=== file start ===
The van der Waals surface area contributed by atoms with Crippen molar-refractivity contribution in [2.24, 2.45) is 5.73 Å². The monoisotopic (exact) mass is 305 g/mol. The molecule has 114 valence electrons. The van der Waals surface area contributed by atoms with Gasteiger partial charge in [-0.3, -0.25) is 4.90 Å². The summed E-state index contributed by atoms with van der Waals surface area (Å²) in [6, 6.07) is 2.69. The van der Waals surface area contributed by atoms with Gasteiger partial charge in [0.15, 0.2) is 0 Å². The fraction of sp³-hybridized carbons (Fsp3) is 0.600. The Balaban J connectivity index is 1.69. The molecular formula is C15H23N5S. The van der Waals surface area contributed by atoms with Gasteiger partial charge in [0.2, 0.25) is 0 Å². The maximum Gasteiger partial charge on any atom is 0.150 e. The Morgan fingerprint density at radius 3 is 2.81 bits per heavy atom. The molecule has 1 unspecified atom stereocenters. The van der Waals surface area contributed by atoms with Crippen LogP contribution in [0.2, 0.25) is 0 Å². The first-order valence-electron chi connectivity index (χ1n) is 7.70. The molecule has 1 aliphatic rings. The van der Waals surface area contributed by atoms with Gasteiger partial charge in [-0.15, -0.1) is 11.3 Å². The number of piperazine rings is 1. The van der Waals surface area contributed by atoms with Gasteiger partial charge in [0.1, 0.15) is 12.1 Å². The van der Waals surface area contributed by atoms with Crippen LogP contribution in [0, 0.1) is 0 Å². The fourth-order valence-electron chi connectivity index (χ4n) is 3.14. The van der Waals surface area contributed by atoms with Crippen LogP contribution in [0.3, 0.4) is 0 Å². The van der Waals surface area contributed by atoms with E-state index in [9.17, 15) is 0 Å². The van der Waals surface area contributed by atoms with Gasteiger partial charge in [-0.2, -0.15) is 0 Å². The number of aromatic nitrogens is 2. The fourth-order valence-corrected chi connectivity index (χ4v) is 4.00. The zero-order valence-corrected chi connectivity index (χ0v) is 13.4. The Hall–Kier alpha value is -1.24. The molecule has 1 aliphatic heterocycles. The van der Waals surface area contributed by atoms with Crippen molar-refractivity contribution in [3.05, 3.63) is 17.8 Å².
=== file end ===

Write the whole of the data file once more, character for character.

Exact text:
The van der Waals surface area contributed by atoms with Crippen molar-refractivity contribution in [2.24, 2.45) is 5.73 Å². The monoisotopic (exact) mass is 305 g/mol. The molecule has 114 valence electrons. The van der Waals surface area contributed by atoms with Gasteiger partial charge in [-0.3, -0.25) is 4.90 Å². The summed E-state index contributed by atoms with van der Waals surface area (Å²) in [6, 6.07) is 2.69. The van der Waals surface area contributed by atoms with Gasteiger partial charge in [0.15, 0.2) is 0 Å². The fraction of sp³-hybridized carbons (Fsp3) is 0.600. The Balaban J connectivity index is 1.69. The molecular formula is C15H23N5S. The van der Waals surface area contributed by atoms with Gasteiger partial charge in [0.2, 0.25) is 0 Å². The maximum Gasteiger partial charge on any atom is 0.150 e. The Morgan fingerprint density at radius 3 is 2.81 bits per heavy atom. The molecule has 1 unspecified atom stereocenters. The van der Waals surface area contributed by atoms with Crippen LogP contribution in [0.2, 0.25) is 0 Å². The first-order valence-electron chi connectivity index (χ1n) is 7.70. The molecule has 1 aliphatic rings. The van der Waals surface area contributed by atoms with Gasteiger partial charge in [-0.15, -0.1) is 11.3 Å². The number of piperazine rings is 1. The van der Waals surface area contributed by atoms with Gasteiger partial charge in [0.1, 0.15) is 12.1 Å². The van der Waals surface area contributed by atoms with Crippen LogP contribution in [0, 0.1) is 0 Å². The fourth-order valence-electron chi connectivity index (χ4n) is 3.14. The van der Waals surface area contributed by atoms with Crippen LogP contribution in [0.3, 0.4) is 0 Å². The van der Waals surface area contributed by atoms with E-state index in [9.17, 15) is 0 Å². The van der Waals surface area contributed by atoms with Gasteiger partial charge in [-0.2, -0.15) is 0 Å². The number of aromatic nitrogens is 2. The fourth-order valence-corrected chi connectivity index (χ4v) is 4.00. The zero-order valence-corrected chi connectivity index (χ0v) is 13.4. The Hall–Kier alpha value is -1.24. The molecule has 1 aliphatic heterocycles. The van der Waals surface area contributed by atoms with Crippen molar-refractivity contribution in [3.05, 3.63) is 17.8 Å².